But your Survivability – should it come to that – should be understood to be the Counter-Survivability of your mortal opponent. This is why I don’t fool around with boxing too much. Or kicking stuff. If I cannot move out, and I have no choice but to engage, I am not there to roll around on the damn floor with you or exchange blows. I am now working a very bad situation into one where I *can* move out. Bottles, ashtrays, yes…ballpoint pens…chairs, other people. My brain will have already picked up several possible weapons of choice as soon as I walked into the room.
I can talk about this until ChrismaChanuKwanzIvus. But I’m not gonna. Personal safety is religion to me. I’ve studied everything from Wing Chun and Jeet Kun Do, to Savate, to Judo and koryu bugei. Study anything you can. Train as realistically as possible, whenever possible. Remember that when you are using this for real, it will be BAD BAD NEWS if you fail in your attempt to maintain your Survivability.
[Relevant Anecdote] Well, not really an anecdote. I’d rather not dazzle you with tales of bad stuff. So instead, you get a small rant. I’ve never been a fan of entertainment “combat,” MMA-type stuff. It’s a fantastic sport. Sport. Let me say that one more time: Sport. I’m not saying the dudes and dudettes that do that aren’t highly capable combatants. They are.
I’m not talking about the practitioners, I’m talking about the sport. I have never understood how you could drop two humans into a ring – or whatever new cool variation thereof – give them rules, have them duke it out…and compare that in any way to how shit really goes down on a bar room floor or back alley. Should I even mention a comparison to Airsoft?
You put me in combat with someone and tell me I can’t jab eyes, pop throats, or yank a sack…and it’s not combat. Call it combat if you want, but – just like Airsoft – it’s not. Words have meaning.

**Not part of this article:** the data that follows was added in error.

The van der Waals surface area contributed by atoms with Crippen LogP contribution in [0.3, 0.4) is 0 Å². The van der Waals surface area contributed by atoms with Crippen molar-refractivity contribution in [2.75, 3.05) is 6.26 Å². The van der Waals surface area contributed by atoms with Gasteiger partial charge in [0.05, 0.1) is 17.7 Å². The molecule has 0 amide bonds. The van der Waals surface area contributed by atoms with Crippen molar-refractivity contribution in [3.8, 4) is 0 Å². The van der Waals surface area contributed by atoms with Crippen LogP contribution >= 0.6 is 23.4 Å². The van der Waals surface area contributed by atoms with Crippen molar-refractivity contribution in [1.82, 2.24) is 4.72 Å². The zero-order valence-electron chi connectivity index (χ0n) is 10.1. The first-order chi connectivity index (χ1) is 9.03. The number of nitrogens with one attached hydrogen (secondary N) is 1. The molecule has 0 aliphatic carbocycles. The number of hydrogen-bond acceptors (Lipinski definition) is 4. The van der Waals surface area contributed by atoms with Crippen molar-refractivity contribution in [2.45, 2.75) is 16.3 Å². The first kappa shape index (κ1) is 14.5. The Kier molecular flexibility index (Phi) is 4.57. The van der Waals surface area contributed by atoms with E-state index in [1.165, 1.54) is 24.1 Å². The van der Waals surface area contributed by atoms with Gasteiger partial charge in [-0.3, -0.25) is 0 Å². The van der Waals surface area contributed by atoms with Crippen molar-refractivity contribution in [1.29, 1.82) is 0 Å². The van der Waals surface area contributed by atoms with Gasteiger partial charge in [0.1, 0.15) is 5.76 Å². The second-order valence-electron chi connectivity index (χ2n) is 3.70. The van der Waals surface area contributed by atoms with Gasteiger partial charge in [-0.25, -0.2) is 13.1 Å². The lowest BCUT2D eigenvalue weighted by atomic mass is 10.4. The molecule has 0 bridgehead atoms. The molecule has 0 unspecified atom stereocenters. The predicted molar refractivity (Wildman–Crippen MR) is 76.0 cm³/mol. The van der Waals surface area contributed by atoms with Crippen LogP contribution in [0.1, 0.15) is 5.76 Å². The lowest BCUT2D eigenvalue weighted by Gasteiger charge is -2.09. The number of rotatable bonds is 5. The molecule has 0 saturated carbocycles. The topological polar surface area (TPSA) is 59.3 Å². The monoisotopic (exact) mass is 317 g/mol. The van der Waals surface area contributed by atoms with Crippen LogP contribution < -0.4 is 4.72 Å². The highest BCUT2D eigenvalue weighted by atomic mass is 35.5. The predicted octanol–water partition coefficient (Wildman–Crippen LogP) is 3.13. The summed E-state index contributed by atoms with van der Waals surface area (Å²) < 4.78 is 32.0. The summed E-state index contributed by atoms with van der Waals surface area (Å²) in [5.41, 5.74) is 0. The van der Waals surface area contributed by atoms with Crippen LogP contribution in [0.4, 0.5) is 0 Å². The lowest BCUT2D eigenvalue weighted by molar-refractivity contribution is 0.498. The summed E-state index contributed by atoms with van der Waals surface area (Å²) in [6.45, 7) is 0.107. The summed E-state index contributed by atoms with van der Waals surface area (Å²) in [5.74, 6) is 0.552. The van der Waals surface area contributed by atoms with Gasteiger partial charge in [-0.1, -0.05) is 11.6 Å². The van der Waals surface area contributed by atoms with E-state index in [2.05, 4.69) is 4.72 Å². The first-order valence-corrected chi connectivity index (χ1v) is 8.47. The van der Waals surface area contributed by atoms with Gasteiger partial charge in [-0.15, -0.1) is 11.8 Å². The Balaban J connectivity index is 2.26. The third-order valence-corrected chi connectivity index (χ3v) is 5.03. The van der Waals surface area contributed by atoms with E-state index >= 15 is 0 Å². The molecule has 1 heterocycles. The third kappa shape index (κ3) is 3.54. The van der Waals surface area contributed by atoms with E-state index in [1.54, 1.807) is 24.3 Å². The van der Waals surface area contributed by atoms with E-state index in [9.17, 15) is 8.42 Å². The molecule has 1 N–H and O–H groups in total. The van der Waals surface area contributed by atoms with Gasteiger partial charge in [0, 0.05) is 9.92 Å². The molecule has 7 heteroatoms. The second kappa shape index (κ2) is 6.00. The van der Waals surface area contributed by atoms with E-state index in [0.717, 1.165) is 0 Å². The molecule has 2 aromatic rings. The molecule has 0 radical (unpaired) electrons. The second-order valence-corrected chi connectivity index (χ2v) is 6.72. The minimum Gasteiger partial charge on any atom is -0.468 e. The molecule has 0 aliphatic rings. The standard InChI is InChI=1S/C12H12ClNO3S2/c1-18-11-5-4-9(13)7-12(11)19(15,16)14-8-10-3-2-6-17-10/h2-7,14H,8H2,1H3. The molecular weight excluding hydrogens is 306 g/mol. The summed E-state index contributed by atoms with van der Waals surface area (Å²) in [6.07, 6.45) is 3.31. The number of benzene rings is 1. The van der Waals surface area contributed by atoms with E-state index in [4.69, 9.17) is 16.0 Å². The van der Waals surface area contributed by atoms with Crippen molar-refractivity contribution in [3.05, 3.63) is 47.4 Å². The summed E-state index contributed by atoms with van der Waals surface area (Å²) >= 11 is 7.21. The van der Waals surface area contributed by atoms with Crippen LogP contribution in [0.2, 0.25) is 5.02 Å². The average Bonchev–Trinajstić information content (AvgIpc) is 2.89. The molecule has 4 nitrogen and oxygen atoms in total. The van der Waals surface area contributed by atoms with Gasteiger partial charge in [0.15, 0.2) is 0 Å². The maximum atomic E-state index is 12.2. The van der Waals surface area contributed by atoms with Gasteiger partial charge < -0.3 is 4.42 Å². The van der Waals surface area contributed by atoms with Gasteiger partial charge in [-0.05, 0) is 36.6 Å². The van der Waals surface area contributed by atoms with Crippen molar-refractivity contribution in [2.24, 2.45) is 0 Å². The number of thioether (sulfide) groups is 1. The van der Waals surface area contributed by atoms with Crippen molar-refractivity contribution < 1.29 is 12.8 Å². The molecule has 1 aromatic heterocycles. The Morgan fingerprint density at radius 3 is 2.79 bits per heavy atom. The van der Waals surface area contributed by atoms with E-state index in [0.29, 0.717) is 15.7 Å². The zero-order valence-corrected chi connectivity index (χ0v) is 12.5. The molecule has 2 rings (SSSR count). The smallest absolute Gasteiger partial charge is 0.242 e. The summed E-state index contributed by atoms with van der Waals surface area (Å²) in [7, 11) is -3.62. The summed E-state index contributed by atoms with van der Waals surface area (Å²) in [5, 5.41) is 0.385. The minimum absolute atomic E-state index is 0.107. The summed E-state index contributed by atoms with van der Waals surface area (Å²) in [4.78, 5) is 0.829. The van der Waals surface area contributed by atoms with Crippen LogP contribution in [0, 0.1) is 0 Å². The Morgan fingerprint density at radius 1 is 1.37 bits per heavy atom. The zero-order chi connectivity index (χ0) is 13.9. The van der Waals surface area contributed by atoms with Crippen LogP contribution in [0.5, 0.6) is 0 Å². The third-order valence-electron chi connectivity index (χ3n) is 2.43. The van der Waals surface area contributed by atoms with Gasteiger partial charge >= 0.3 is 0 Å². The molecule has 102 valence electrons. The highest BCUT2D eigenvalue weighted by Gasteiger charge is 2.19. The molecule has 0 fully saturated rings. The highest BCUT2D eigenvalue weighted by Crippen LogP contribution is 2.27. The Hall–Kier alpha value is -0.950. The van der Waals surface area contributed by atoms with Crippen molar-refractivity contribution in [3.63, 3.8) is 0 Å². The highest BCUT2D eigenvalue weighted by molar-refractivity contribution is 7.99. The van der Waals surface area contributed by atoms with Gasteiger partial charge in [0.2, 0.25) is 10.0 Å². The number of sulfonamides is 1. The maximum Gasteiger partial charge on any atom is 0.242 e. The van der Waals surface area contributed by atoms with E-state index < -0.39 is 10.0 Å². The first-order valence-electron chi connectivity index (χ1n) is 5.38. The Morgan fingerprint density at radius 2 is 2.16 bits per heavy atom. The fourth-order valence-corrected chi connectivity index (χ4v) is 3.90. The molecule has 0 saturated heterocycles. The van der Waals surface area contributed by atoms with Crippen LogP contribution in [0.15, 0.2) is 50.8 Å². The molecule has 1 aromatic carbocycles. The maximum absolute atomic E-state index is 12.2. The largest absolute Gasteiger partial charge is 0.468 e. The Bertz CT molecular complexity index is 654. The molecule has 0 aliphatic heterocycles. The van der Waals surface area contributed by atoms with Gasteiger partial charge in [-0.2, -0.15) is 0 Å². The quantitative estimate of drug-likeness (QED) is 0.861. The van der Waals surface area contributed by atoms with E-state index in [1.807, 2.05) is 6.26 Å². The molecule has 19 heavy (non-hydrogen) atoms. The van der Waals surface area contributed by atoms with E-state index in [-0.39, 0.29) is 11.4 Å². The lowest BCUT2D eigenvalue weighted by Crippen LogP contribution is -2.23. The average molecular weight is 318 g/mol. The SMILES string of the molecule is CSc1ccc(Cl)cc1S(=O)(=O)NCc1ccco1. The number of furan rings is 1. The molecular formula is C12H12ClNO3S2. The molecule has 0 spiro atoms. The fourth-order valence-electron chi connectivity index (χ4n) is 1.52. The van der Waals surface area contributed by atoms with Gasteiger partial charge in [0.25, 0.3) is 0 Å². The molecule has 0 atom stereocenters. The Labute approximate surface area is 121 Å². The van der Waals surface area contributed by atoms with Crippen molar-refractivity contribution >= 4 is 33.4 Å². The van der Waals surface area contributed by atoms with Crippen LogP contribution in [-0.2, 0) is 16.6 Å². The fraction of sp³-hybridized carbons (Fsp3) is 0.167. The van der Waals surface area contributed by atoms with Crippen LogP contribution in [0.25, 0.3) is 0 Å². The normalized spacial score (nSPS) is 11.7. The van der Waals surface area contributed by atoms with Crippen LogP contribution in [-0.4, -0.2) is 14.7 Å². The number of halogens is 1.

Furthermore, if I did have to be in that sport doing that stuff – which is very very very hard to do – I would think that a I should still get points for getting OUT OF THE RING before the other guy could stop me. That’s more like real combat. I certainly have no idea how many times I’ve used my martial arts out in the wide world.
But I have.
And never in the history of my successes in personal combat (which, don’t forget, means *everything else* had failed) did I ever wait around for someone to come by and hold my hand up or judge my victory. It’s not done when the guy is down. It’s not done when the guy is out. It’s not done when the guy is not breathing anymore. It’s not done when I’m long gone.
It is done when you are back home *in one piece* and no one is coming in after you.
I don’t fight for entertainment. And I find it all weirdly – though no disrespect intended, because I know this is *my* problem – disrespectful. I know it’s not the practitioners who generally make this mis-correlation, which is why I mentioned the sport.
Uh…yeah. So I got that off my [sizzle-]chest.
10. Work Yourself Into a HUGE Homeostasis.
Grow that comfort zone. Be happy anywhere. If you’re sweating to death now, just wait…You’ll be freezing to death in six months. Don’t like that food? Too bad. Later on down the line, you’ll eat anything, you’ll be so hungry. Don’t know what those people are saying to you? Smile and go talk to ’em. Don’t know anything about teaching English to 5th graders? No sweat, I got 20 minutes before class starts. Oh no! Electricity’s out again! Like I’ve never lived outside before. You want me to give a Russian lesson in Japanese? I don’t speak Russian. Oh, you’ve got a phrasebook! Done.
The Intelligence Collection business is hard. No doubt. But for those of us out here who’ve put our feet on that path, there can be nothing else. We live to understand, and we understand to articulate. Whether we are informing heads of state, CEOs, Generals, readers, grade schoolers, or our bartender, we live to be informed and to inform others. A timeless dance, just below the surface.
(Featured Image Courtesy: Blogspot.com)
This article previously published on SOFREP 07.10.2015